After a full day of balancing work with shoveling snow I grabbed my camera and a long lens and began taking some photos as the sun peaked out from behind the passing storm in late afternoon. Fresh snowfall always has such a pristine look about it, but unfortunately that doesn't always translate to great photos. What I captured looked like photos of my neighborhood under piles of snow. Neat, but hardly interesting. But the low sun angle was perfect and I was determined to find some way of using that light to my advantage, so help me God!
After trying several shots I just wasn't thrilled with I accepted defeat and retreated out of the cold and back inside through the garage. When I did something caught my eye as I moved to the front of one of our cars. It had been bravely driven by my son earlier in the day during the storm and all that snow had now melted to water droplets of varying shapes and sizes across the top of the glass roof. The low sun was backlighting them all and the glass roof seemed to act as a mirror; creating interesting shapes and light across the surface.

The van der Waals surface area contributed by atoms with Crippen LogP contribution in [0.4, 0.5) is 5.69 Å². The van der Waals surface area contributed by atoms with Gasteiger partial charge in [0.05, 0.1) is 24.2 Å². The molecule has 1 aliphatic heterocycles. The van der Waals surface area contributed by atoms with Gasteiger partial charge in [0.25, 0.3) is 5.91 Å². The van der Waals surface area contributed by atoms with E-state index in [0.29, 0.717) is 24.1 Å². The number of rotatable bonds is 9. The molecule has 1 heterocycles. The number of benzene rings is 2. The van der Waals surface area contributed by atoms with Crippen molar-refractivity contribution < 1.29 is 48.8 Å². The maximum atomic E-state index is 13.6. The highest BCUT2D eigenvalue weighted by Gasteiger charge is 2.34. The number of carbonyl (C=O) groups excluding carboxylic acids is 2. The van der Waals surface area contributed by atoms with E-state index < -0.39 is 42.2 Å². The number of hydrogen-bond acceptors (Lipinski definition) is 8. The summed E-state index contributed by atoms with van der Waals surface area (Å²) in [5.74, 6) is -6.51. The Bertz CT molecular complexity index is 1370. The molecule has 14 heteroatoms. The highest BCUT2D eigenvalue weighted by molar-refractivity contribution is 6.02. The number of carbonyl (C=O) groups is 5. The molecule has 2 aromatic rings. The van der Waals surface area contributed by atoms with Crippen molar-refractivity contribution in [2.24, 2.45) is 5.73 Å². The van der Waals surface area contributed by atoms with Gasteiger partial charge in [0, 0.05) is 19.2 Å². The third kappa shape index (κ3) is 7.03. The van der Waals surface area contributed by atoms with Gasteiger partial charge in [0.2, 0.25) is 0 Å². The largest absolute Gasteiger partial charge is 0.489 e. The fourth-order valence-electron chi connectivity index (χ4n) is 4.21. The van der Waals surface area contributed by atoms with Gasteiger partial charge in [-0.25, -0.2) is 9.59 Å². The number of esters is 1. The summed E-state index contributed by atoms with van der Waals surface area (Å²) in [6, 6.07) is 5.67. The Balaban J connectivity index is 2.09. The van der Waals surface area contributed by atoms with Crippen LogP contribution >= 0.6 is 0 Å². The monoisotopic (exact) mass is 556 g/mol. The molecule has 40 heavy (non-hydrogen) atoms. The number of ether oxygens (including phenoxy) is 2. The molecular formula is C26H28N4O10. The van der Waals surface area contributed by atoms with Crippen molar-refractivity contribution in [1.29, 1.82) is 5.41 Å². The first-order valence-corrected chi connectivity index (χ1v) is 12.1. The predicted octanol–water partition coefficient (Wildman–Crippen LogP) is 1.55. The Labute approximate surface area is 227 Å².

So, I began shooting them at a relatively close distance knowing that the not-so-ideal lens I was using would have a very shallow depth of field at the 400mm focal length I was using and would render the foreground and background out of focus. So I played with different angles and heights to try to render these water droplets in a way that was not quite so obvious. The result was some shots having an almost oil-in-water look to them. The blue sky and the orange glow of the sun were offering up some nice complimentary colors to work with around the water droplets, so I kept trying new angles.
Now these are no award winning photos by any stretch of the imagination. But it goes to show that if you look around hard enough you can often find new things to shoot that you would otherwise never consider, and maybe even get something interesting out of the effort!
The three photos below are examples of what I captured.